This dependability has made the Navistar-Ford engine series an extremely popular choice both as a new and as a used engine in a wide variety of trucks and other types of vehicles. Nevertheless, there has been an exception to the rule, the 6.0L engine introduced in 2003 as a replacement for the 7.3L. Not only was this diesel engine unable to live up to those lofty Power Stroke standards, it earned one of the worst reputations of all time among all engines in the diesel industry.
Much of that reputation was underserved. Nevertheless, it was so prevalent that just two years after Ford had introduced the 6.0L, they were already preparing to replace it with the all-new 6.4L Power Stroke. By the 2007 model year, that transition was nearly complete. Ford did, however, continue to use the ’07 engine in the full-size vans of the E-series through the 2009 calendar year. When the last E-series van sold, Ford officially retired the 6.0L diesel engine, but of course, they will continue to support it for years to come.
The debacle with this engine has created some opportunity for the consumer who would buy the 6.0L as a used engine. There are many aggressive deals available, and the engine is not nearly as bad as the reputation suggests it is. In fact, the 6.0L met all emission standards and it survived stringent testing during both the research and development stages. In other words, the engine should not be problematic in its stock form, which means that most issues arise in application and modification.
The statistics support this. According to the experts at Diesel Tech, this engine rarely experiences major failure when operating at stock power levels. Therefore, there’s tremendous value here for the consumer who is aware of the common issues and the steps needed to counter them. Let’s examine the most frequent issues, which should help you decide if this used engine makes sense for your situation.
The most common problems that this engine series succumbs to, and the ones you’re most likely to experience from a used engine, occur with the EGR. In one common case, the EGR cooler simply fails because of blockage that occurs due to its restrictive rectangular design, which is inappropriate for the application. In the other common case, the EGR valve sticks due to carbon buildup, which occurs during engine idle because of low combustion efficiency at those speeds.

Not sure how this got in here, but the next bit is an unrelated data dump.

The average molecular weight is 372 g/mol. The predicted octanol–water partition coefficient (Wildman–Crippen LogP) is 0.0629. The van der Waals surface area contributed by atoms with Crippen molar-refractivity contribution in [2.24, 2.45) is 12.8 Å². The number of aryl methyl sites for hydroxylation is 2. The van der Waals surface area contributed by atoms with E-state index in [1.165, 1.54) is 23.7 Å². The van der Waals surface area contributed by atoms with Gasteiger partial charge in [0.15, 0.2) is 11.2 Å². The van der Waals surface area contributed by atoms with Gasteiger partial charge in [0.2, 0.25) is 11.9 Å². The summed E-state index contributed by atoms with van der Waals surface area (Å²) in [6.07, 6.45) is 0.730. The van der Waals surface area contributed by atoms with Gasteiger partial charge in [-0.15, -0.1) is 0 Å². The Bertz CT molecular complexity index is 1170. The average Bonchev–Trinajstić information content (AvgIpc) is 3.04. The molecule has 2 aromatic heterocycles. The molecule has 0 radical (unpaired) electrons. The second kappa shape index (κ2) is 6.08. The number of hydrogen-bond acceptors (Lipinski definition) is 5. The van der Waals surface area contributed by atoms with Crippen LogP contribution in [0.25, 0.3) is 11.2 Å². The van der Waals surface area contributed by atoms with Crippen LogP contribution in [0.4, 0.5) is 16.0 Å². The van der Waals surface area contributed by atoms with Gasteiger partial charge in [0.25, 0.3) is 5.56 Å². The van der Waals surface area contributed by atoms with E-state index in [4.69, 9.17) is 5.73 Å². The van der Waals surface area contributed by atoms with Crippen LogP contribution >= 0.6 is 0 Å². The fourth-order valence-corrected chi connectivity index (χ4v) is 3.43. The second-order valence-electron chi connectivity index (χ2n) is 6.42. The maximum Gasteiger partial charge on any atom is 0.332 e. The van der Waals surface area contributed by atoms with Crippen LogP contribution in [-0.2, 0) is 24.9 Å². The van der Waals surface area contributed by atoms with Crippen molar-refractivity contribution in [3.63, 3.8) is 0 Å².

It is important to note that these common problems with the EGR system play a strong role in the head gasket failure for which this engine is so infamous. Therefore, it is vital when purchasing this used engine to ensure that it already has an upgraded EGR cooler installed, or that you factor in the additional expense of one, and include this upgrade during the installation of the engine or even install it yourself after the fact. EGR upgrade kits are not difficult to install, but the process is time-consuming and requires a professional set of tools.
Another factor that plays a role in head gasket failure on all 2003-07 engines are the head bolts that Ford used. These are not generally an issue with the engine in stock form, but many owners will simply have them upgraded if they ever need to replace the head gasket. However, upgrading the head studs is much more of a necessity for a modified engine because the factory bolts displace load unevenly, and problems will manifest quickly at anything above stock power output. Therefore, this is an important consideration due to the expense of the upgrade if you’re dealing with a modified engine or plan to modify it yourself.
Turbo failure is another common problem, and in the 2003-05 models, this occurs because of the restrictive oil drain tube that Ford used. The good news here is that this is a relatively inexpensive upgrade. Ford attempted to rectify this problem for the 2006 model, but they actually worsened it because the new system lacked an internal turbo groove. Ford corrected this problem properly for the 2007 model, and the 2007 version is the most reliable turbo system ever made for this engine. When buying a 2006 engine, it is best to seek one that already has the 2007 turbo unit in place because that upgrade is inevitable.
In addition, when Ford launched this engine, it included an improperly calibrated ICP sensor. All engines from 2004 on have the correct ICP sensor. For owners of a 2003 model, it’s important to recognize the issue because many inexperienced owners will spot oil beneath the truck and assume the worst. However, if the oil is leaking beneath the turbo, a bad ICP sensor is generally the culprit, and replacing it will correct the issue. This is an inexpensive part, and a simple installation, and you should expect this part upgraded as part of the installation process, if not already installed.
The bottom line is that this engine, despite its dreadful reputation, can be quite durable and a fantastic value. When buying used, there are a couple of keys to a successful purchase. First, buy through a respectable dealer. You should have free, thorough access to the engine history as well as a minimum one-year warranty with the option to upgrade to two. Second, choose your mechanic carefully. Especially with an engine like this one, it is vital that the mechanic adheres to and makes the adjustments according to all of the technical service bulletins during the install.